Is radiology prepared for a post-COVID-19 imaging surge?

As the aforementioned survey shows, there is some light at the end of the tunnel and volumes are slowly recovering, and radiology departments therefore need to consider how to cope with the aftermath. There is a risk that volumes and workloads will increase rapidly when all the postponed elective exams need to be performed. It will force radiology practices to quickly adjust operations as the pendulum swings in the opposite direction.

In the article “The crisis after the crisis: the time is now to prepare your radiology department”[8], published on April 14, the author Dr. Thomas Kwee, PhD, of University Medical Center Groningen in the Netherlands, says that it is inevitable that a large reservoir of radiologic procedures will accumulate. Dr. Kwee and his group write:

“The backlog of imaging exams that has been put off amid the COVID-19 pandemic will be the ‘crisis after the crisis’.”

They also explain that although there is literature on how to prepare a radiology department for operation during the COVID-19 crisis, the post-crisis situation has not yet been addressed. He is of course looking at it from a Dutch perspective, but most likely the lack of preparation will be similar for practices in many other countries.

The length of time it will take before volumes are back to, and probably above, normal levels, is still not certain. Dr. Forman and Dr. Cavallo mention in their report[9] that radiology departments will see reductions in imaging volumes over a period of least 3–4 months. This will allow time for preparation.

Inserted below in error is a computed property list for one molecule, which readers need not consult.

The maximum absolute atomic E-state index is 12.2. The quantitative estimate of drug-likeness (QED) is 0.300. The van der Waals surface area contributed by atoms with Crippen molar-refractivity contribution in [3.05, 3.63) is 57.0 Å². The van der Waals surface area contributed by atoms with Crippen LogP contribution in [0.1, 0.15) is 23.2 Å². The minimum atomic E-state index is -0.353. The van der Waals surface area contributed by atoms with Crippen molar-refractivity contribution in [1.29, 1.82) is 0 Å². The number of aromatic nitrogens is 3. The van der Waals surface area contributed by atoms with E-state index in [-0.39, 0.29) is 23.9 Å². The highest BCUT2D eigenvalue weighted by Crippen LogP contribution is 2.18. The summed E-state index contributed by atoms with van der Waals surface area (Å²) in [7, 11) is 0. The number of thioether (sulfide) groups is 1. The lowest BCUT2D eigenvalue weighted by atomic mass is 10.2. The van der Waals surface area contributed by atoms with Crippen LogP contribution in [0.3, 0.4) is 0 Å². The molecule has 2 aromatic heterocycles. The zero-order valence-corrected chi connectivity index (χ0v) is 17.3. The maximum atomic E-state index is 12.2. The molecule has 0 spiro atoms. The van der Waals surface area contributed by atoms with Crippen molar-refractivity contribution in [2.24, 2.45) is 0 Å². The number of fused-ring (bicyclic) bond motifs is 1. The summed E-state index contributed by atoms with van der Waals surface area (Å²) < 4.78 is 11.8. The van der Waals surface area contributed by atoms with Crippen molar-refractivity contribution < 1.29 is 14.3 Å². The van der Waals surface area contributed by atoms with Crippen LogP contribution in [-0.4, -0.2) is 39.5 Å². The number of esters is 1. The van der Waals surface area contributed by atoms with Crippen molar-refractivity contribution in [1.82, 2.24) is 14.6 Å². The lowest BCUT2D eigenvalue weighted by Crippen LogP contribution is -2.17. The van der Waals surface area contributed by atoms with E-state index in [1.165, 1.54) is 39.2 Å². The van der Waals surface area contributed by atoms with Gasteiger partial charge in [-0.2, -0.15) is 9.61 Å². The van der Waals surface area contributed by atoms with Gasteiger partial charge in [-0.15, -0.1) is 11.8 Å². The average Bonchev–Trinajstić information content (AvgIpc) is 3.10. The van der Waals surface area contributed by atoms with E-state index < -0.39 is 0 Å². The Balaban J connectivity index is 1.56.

How should radiology departments prepare?

So, how can radiology prepare given a current situation with overcapacity, to a sudden post-coronavirus surge in volumes?

Dr. Forman and Dr. Cavallo advise radiology groups (again, a US perspective) not yet deeply impacted by the pandemic to consider reducing working hours, temporary salary cuts, bonus suspensions, furloughs, and if necessary, layoffs to offset temporary reductions in revenue.[10] Basically, the recommendation is to create a contingency budget.

In addition, they advise practices that are already affected to ensure they make appropriate modifications to their workflows. They should also establish additional hygienic precautions that will allow radiology staff to operate under semi-restrictive conditions that could follow the lifting of total lockdowns. This may require longer hours and reduced staff at any given time.

Furthermore, they mention that one of the most important things is taking care of employees. Cavallo says that any first step in recovery should be to empower staff:

“Furloughs, cut hours and reduced wages have affected many. The first priority for any practice should be to make sure that their workers feel valued and reassured.”

From their US perspective, creating an organizational flexibility to handle both the sudden decline and surge in volumes comes down to being able to more effectively adjust working hours and costs to volumes.

Kwee and colleagues[11] suggest in their report a set of clinical ways to cope with the upcoming imaging backlog when COVID-19 restrictions lift. One example they mention is to use abbreviated MRI protocols:

“MRI represents a large proportion of the total volume of procedures in our department, and is relatively time-consuming. Therefore, current MRI protocols will be replaced with abbreviated MRI protocols when possible.”

They also mention a redistribution of the workload. Some radiology subspecialties will experience higher peak workloads once non-urgent imaging exams resume, so the department could evaluate the reassignment of its staff to those subspecialties, such as x-ray, chest CT, oncologic CT, and abdominal ultrasound.

“Now is the time for radiology to consider how to prepare for further stress on its departments.”

Workload balancing is also mentioned among the Swedish providers[12], highlighting the need to utilize the workflow orchestration functionality featured in their PACS to even out workloads. One radiologist said:

… the chat functionality is great. And it is also really convenient to work with shared worklists driven from the PACS, where I can see which cases other radiologists are working on and we have the possibility to easily share the workload. [13]